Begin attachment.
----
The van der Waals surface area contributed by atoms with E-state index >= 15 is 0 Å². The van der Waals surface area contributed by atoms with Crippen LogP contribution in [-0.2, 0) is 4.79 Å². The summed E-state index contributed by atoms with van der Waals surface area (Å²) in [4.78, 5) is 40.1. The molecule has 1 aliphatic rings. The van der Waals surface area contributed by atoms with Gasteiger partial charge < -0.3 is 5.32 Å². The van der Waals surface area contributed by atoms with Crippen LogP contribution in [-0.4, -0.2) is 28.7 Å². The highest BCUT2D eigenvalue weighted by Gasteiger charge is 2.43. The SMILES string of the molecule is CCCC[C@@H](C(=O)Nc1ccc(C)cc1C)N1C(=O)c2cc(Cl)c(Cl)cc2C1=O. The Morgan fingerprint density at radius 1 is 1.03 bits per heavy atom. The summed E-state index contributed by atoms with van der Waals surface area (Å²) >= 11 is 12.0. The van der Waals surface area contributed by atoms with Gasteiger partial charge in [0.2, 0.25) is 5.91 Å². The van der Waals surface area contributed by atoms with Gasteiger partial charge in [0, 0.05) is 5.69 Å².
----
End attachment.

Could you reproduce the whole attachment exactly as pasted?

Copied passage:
The van der Waals surface area contributed by atoms with E-state index >= 15 is 0 Å². The van der Waals surface area contributed by atoms with Crippen LogP contribution in [-0.2, 0) is 4.79 Å². The summed E-state index contributed by atoms with van der Waals surface area (Å²) in [4.78, 5) is 40.1. The molecule has 1 aliphatic rings. The van der Waals surface area contributed by atoms with Gasteiger partial charge < -0.3 is 5.32 Å². The van der Waals surface area contributed by atoms with Crippen LogP contribution in [-0.4, -0.2) is 28.7 Å². The highest BCUT2D eigenvalue weighted by Gasteiger charge is 2.43. The SMILES string of the molecule is CCCC[C@@H](C(=O)Nc1ccc(C)cc1C)N1C(=O)c2cc(Cl)c(Cl)cc2C1=O. The Morgan fingerprint density at radius 1 is 1.03 bits per heavy atom. The summed E-state index contributed by atoms with van der Waals surface area (Å²) >= 11 is 12.0. The van der Waals surface area contributed by atoms with Gasteiger partial charge in [0.2, 0.25) is 5.91 Å². The van der Waals surface area contributed by atoms with Gasteiger partial charge in [0, 0.05) is 5.69 Å².